Will Ferrell was dropped off in the parking bay marked with a VIP sign outside Anfield’s new main stand on Saturday morning; there as a guest of Tom Werner, Liverpool’s chairman whose background is in the entertainment industry.
Ferrell is a Chelsea fan who once regretted a comment made on stage at a GQ magazine event about José Mourinho’s defensive tactics when soon after, Mourinho was sacked. "I feel horribly guilty because I feel like I had a hand in getting him fired," he wrote on social media.
It is imaginable that Ferrell, in Ron Burgundy mode at least, would have judged that Liverpool did anything but stay classy in their miserable defeat to Swansea City; their management of the game lurching between the staid and the chaotic.
Liverpool’s domination of the ball in the first half was nearly absolute but Swansea’s defensive game plan worked better, reducing Liverpool to half chances from slung crosses; the pattern proving once again that possession statistics can be misleading because Liverpool were not really in control of what was happening.
Then in the second half, Liverpool were all over the place, even in their recovery from two-nil down following Fernando Llorente’s goals. By seeking to smother Swansea at two-two they were already playing like it was injury time despite there being 20 minutes to go. Gaps were left in defence and when Gylfi Sigurdsson’s winner came on minute 75, Liverpool’s players might as well have walked off the pitch there and then because Anfield was flattened.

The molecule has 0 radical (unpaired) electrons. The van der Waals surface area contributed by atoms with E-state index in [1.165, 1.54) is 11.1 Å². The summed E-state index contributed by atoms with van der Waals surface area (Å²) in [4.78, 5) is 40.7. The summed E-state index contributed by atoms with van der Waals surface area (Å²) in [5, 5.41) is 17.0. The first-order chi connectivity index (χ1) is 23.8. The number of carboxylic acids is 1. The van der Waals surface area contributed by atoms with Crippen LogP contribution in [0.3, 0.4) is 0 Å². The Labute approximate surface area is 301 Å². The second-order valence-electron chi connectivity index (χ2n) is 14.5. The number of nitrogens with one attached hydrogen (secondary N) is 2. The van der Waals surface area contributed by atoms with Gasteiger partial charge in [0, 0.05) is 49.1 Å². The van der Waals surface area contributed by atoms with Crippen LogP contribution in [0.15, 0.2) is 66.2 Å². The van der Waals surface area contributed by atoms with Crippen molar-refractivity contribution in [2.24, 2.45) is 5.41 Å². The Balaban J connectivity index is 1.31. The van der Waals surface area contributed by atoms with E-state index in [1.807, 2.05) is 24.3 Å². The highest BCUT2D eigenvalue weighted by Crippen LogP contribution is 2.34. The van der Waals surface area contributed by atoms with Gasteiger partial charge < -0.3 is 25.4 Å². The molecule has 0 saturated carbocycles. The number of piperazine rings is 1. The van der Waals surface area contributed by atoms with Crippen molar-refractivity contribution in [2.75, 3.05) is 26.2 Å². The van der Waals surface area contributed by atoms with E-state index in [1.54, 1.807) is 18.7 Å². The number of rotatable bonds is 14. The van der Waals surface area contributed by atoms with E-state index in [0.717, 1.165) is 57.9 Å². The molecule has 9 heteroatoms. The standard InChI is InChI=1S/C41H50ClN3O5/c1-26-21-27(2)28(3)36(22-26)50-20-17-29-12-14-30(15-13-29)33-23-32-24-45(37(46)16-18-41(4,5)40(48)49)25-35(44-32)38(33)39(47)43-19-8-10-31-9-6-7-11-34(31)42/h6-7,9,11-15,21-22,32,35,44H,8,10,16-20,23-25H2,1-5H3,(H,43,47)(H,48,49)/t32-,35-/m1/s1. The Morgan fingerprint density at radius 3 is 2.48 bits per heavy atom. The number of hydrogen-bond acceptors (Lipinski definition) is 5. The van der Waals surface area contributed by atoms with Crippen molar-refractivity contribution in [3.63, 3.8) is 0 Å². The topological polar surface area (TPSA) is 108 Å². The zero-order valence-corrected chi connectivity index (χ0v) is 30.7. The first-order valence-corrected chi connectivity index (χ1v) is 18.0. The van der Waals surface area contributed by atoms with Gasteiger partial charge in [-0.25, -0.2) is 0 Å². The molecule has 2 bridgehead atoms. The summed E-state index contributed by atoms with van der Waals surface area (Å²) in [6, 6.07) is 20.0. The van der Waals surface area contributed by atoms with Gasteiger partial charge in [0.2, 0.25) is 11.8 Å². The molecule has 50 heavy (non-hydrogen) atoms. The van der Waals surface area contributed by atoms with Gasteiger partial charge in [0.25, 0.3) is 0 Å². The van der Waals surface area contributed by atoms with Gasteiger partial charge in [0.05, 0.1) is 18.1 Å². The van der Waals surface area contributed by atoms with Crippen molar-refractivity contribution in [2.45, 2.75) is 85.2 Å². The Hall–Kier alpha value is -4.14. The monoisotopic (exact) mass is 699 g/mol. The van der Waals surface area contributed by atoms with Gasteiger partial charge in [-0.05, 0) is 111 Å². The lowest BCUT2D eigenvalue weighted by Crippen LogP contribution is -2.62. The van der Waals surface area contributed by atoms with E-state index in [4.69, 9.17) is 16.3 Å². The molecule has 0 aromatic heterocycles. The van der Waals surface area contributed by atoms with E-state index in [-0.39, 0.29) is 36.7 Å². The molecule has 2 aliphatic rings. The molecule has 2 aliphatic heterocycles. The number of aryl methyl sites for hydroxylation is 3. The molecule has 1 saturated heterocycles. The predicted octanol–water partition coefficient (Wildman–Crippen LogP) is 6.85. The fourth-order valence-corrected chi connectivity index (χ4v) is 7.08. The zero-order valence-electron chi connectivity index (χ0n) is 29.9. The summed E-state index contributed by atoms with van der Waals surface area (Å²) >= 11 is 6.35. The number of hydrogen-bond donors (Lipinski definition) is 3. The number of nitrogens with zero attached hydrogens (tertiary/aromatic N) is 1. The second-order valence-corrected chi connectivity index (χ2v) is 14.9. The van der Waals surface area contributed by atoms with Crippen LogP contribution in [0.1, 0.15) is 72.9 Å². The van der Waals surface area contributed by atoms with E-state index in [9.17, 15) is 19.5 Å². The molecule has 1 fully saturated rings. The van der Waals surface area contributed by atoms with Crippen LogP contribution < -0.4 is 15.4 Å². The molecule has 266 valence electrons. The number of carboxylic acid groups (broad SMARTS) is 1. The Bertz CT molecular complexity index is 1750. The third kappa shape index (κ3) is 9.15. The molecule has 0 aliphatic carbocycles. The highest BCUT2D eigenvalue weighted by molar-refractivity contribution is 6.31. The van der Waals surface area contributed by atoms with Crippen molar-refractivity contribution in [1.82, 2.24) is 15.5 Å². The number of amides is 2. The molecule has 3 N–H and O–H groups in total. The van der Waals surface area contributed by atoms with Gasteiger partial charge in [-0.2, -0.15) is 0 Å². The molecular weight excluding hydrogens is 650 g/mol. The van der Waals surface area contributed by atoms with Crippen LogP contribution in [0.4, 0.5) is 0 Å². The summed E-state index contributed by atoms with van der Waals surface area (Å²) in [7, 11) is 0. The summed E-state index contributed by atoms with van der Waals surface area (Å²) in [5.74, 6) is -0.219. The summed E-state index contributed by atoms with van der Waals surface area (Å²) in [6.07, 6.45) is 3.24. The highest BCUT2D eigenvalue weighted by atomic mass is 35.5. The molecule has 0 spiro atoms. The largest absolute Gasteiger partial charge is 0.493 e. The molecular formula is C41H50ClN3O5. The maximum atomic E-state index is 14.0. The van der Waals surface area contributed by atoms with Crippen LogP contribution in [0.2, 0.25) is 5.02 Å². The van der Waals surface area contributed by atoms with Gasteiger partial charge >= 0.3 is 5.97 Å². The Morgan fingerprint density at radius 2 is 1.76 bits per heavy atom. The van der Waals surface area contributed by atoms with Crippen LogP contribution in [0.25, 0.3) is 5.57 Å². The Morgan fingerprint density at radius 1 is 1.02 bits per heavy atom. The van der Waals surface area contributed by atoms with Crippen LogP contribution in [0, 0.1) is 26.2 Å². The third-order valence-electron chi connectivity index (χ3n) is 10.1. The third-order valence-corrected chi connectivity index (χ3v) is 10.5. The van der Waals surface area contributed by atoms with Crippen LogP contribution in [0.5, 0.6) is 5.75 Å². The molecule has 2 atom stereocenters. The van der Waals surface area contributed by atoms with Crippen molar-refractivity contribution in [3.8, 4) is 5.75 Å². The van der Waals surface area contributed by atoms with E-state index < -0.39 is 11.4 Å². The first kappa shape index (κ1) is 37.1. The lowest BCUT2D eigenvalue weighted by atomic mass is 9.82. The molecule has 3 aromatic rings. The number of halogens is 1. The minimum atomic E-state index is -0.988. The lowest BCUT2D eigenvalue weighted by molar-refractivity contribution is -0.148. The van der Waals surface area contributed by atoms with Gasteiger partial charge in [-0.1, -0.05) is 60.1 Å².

There is probably no chance of Ferrell’s allegiances switching after watching this mess. Assessing Jürgen Klopp’s words afterwards, indeed, it seems as though Ferrell might be the closest Liverpool come to making a new signing before the January transfer window closes. It is ironic when you consider Jordan Henderson’s injury problems since the turn of the year and Emre Can’s unsuccessful attempts to cover for him. Maybe Klopp’s team could do with a new Anchorman.
Klopp has consistently said that the focus of Liverpool’s recruitment plans has been around the issue of squad balance rather than financial frugality. And yet, if Liverpool aren’t careful, the monies retained from this month’s inactivity might end up being placed on an improved contract for Sadio Mané (above) when he returns from international duty with Senegal, should his agent choose to make the point that his client’s value has increased without him even being there.
Finding a way to replace Mané’s pace from the options within Liverpool’s current squad has proven to be impossible. Mané’s absence has had a negative domino effect on the team when you consider Klopp’s solution has been to take Adam Lallana out of a role where he was previously thriving, swapping him on Saturday with a midfielder so evidently low on confidence as Can.
Klopp was asked whether Liverpool could have done more to find new players to stop all of this happening. He and everyone else involved in transfer processes at Liverpool have, after all, known about Mané’s unavailability since the moment they signed him last summer.
“I understand it is absolutely normal people ask whether we should have brought players in. The situation is yes, on the one side pretty simple, but on the other hand it is pretty difficult,” he reasoned.